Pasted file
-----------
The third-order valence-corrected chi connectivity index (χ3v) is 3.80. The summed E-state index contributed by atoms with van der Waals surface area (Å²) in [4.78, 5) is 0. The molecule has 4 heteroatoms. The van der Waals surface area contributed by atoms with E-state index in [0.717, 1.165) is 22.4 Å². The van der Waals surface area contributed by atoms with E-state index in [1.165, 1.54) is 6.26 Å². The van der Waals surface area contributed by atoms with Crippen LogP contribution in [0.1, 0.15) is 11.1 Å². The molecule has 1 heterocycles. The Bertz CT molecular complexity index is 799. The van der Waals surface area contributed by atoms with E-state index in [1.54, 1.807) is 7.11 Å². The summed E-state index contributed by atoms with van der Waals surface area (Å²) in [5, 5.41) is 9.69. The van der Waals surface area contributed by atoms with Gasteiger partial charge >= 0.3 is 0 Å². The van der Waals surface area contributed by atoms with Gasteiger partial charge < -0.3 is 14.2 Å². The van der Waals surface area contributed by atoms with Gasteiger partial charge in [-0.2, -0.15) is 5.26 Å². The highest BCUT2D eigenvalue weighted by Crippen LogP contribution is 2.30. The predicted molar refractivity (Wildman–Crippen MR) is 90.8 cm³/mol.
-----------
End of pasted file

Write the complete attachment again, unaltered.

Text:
The third-order valence-corrected chi connectivity index (χ3v) is 3.80. The summed E-state index contributed by atoms with van der Waals surface area (Å²) in [4.78, 5) is 0. The molecule has 4 heteroatoms. The van der Waals surface area contributed by atoms with E-state index in [0.717, 1.165) is 22.4 Å². The van der Waals surface area contributed by atoms with E-state index in [1.165, 1.54) is 6.26 Å². The van der Waals surface area contributed by atoms with Crippen LogP contribution in [0.1, 0.15) is 11.1 Å². The molecule has 1 heterocycles. The Bertz CT molecular complexity index is 799. The van der Waals surface area contributed by atoms with E-state index in [1.54, 1.807) is 7.11 Å². The summed E-state index contributed by atoms with van der Waals surface area (Å²) in [5, 5.41) is 9.69. The van der Waals surface area contributed by atoms with Gasteiger partial charge >= 0.3 is 0 Å². The van der Waals surface area contributed by atoms with Gasteiger partial charge < -0.3 is 14.2 Å². The van der Waals surface area contributed by atoms with Gasteiger partial charge in [-0.2, -0.15) is 5.26 Å². The highest BCUT2D eigenvalue weighted by Crippen LogP contribution is 2.30. The predicted molar refractivity (Wildman–Crippen MR) is 90.8 cm³/mol.